(2.7)

where $$N=\dim \mathcal {F}_{d/2,n}={d/2+n-1\atopwithdelims ()n-1}$$ and $$m_{d/2}(x)$$ is the column-vector of rescaled monomials $$\sqrt{{d/2\atopwithdelims ()\alpha }}x^\alpha$$, $$\vert \alpha \vert =d/2$$, ordered with respect to a fixed order $$\le$$.

### Proof

If $$f=s_1^2+\dots +s_r^2$$, then $$f=m_{d/2}(x)^tG \,m_{d/2}(x)$$, where $$G=\sum _{i=1}^r\mathbf {s}_i\mathbf {s}_i^{\,t}\in \mathcal {PSD}_N$$ and $$\mathbf {s}_i$$ denotes the column-vector of coefficients of form $$s_i$$, $$i=1,\dots , r$$, in the basis of rescaled monomials ordered with respect to $$\le$$. Conversely, if (2.7) holds for some positive semidefinite matrix $$G=G^{1/2}G^{1/2}\in \mathcal {PSD}_N$$, then $$f=s_1^2+\dots +s_N^2$$, where $$s_1,\dots , s_N\in \mathcal {F}_{d/2,n}$$ are the entries of the N-dimensional vector of forms $$G^{1/2}m_{d/2}(x)$$. $$\square$$

## 4 Proof of main results

In this section we prove our main results, Theorem 1.2 and Theorem 1.10.

### Proof of Theorem 1.2

The proof of the fact that $$\mathbf {P}_{\Vert \cdot \Vert }$$ has a unique optimal solution is analogous to the one of [11, Thm. 3.2]; we give it here for the sake of completeness.

Let $$\{f_k\}_{k\in \mathbb {N}}$$ be a minimizing sequence of the optimization problem $$\mathbf {P}_{\Vert \cdot \Vert }$$, that is $$\Vert f_k\Vert \le 1$$, $$k\in \mathbb {N}$$, and $$\lim _{k\rightarrow +\infty }v(f_k) = \mathrm {opt}_{\Vert \cdot \Vert }$$. By compactness of the unit ball of norm $$\Vert \cdot \Vert$$ there exists a subsequence $$\{f_{k_m}\}_{m\in \mathbb {N}}$$ and $$f^\star \in \mathcal {F}_{d,n}$$ such that $$\lim _{m\rightarrow +\infty } \Vert f_{k_m}- f^\star \Vert =0$$ and $$\Vert f^\star \Vert \le 1$$, meaning that $$f^\star$$ is feasible. By [11, Lemma 2.3], the function $$v: \mathcal {F}_{d,n}\rightarrow \mathbf {R}_{\ge 0}\cup \{+\infty \}$$ is lower-semicontinuous. This implies

\begin{aligned} \mathrm {opt}_{\Vert \cdot \Vert } = \liminf _{m\rightarrow +\infty } v(f_{k_m}) \ge v(f^\star ), \end{aligned}
(3.1)

that is, $$f^\star$$ is an optimal solution of $$\mathbf {P}_{\Vert \cdot \Vert }$$.

Now, by [11, Thm. 2.2], the function v is strictly convex. Thus, if $$\mathbf {P}_{\Vert \cdot \Vert }$$ had two different optimal solutions $$f_1^\star$$ and $$f_2^\star$$, then for $$\alpha \in (0,1)$$ we would have

\begin{aligned} \Vert \alpha f^\star _1+(1-\alpha )f^\star _2\Vert&\le \alpha \Vert f^\star _1\Vert +(1-\alpha )\Vert f_2^\star \Vert \le 1,\nonumber \\ v(\alpha f_1^\star +(1-\alpha )f^\star _2)&<\alpha v(f^\star _1)+(1-\alpha )v(f^\star _2) = \mathrm {opt}_{\Vert \cdot \Vert }, \end{aligned}
(3.2)

a contradiction. Thus an optimal solution of $$\mathbf {P}_{\Vert \cdot \Vert }$$ is unique. Moreover, homogeneity of $$\Vert \cdot \Vert$$ and v implies that the unique optimal solution $$f^\star$$ of $$\mathbf {P}_{\Vert \cdot \Vert }$$ must satisfy $$\Vert f^\star \Vert =1$$.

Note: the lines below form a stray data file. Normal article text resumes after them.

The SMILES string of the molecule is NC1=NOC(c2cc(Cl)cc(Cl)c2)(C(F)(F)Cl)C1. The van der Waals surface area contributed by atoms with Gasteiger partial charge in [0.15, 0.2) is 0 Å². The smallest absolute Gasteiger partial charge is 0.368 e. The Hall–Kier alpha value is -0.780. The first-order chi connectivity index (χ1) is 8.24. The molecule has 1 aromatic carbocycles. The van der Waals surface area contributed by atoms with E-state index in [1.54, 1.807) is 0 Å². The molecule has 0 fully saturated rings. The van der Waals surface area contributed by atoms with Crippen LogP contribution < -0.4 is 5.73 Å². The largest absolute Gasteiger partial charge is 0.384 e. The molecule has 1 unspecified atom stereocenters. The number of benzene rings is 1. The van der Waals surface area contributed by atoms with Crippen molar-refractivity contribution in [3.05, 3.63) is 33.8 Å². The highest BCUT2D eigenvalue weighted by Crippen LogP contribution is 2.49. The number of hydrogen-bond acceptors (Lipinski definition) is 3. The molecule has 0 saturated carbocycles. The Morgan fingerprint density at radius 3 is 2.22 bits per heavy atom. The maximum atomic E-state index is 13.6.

Let us now consider the case of an O(n)-invariant norm. Observe first that the volume function v is O(n)-invariant, that is, $$v(\rho ^*f)=v(f)$$ for any $$f\in \mathcal {F}_{d,n}$$ and $$\rho \in O(n)$$. Indeed, this follows directly from the definition of v(f) and invariance of Lebesgue measure on $$\mathbf {R}^n$$. We claim that the optimal solution $$f^\star$$ of $$\mathbf {P}_{\Vert \cdot \Vert }$$ is O(n)-invariant. If not there exists $$\rho \in O(n)$$ such that $$\rho ^*f^\star \ne f^\star$$. Then in view of O(n)-invariance of v and $$\Vert \cdot \Vert$$, $$f^\star$$ and $$\rho ^*f^\star$$ are two different optimal solutions of $$\mathbf {P}_{\Vert \cdot \Vert }$$, which is impossible by the above. Lemma 2.1 implies that $$f^\star$$ is proportional to $$b_{d,n}$$ and since $$\Vert f^{\star }\Vert =1$$ we must have $$f^\star = b_{d,n}/\Vert b_{d,n}\Vert$$. As v is homogeneous of degree $$-n/d$$, we obtain $$\mathrm {opt}_{\Vert \cdot \Vert } =v(b_{d,n}/\Vert b_{d,n}\Vert ) = \Vert b_{d,n}\Vert ^{n/d} v(b_{d,n})$$. $$\square$$

If $$\Vert \cdot \Vert$$ is a particular norm then by Theorem 1.2, computing the optimal value of $$\mathbf {P}_{\Vert \cdot \Vert }$$ reduces to computing $$\Vert b_{d,n}\Vert$$. We next evaluate $$\Vert b_{d,n}\Vert$$ for Bombieri norm, $$L^p(\mathbb {S}^{n-1})$$-norm, uniform norm on $$\mathbb {S}^{n-1}$$, nuclear norm, and thus prove Corollaries 1.5, 1.6, 1.7 and 1.8.

### Proof of Corollary 1.5

By [15, (8.19)] we have

\begin{aligned} \Vert b_{d,n}\Vert _B = \sqrt{ \prod _{i=0}^{d/2-1} \frac{2i+n}{2i+1}}. \end{aligned}
(3.3)

Combining this formula with (1.4) yields (1.7). $$\square$$

### Proof of Corollary 1.6

One has

\begin{aligned} \Vert b_{d,n}\Vert _{L^p(\mathbb {S}^{n-1})} = \left( \int _{\mathbb {S}^{n-1}} |b_{d,n}(x)|^p\,d\mathbb {S}^{n-1}(x)\right) ^{1/p} = \hbox {vol}(\mathbb {S}^{n-1})^{1/p} = \left( \frac{2\sqrt{\pi }^n}{\Gamma \left( \frac{n}{2}\right) }\right) ^{1/p}, \end{aligned}
(3.4)

which together with Theorem 1.2 and (1.4) yields (1.9). $$\square$$

Corollary 1.7 follows from Theorem 1.2, (1.4) and the formula $$\Vert b_{d,n}\Vert _{L^{\infty }(\mathbb {S}^{n-1})} = \max _{x\in \mathbb {S}^{n-1}}\vert x\vert ^{d} = 1$$.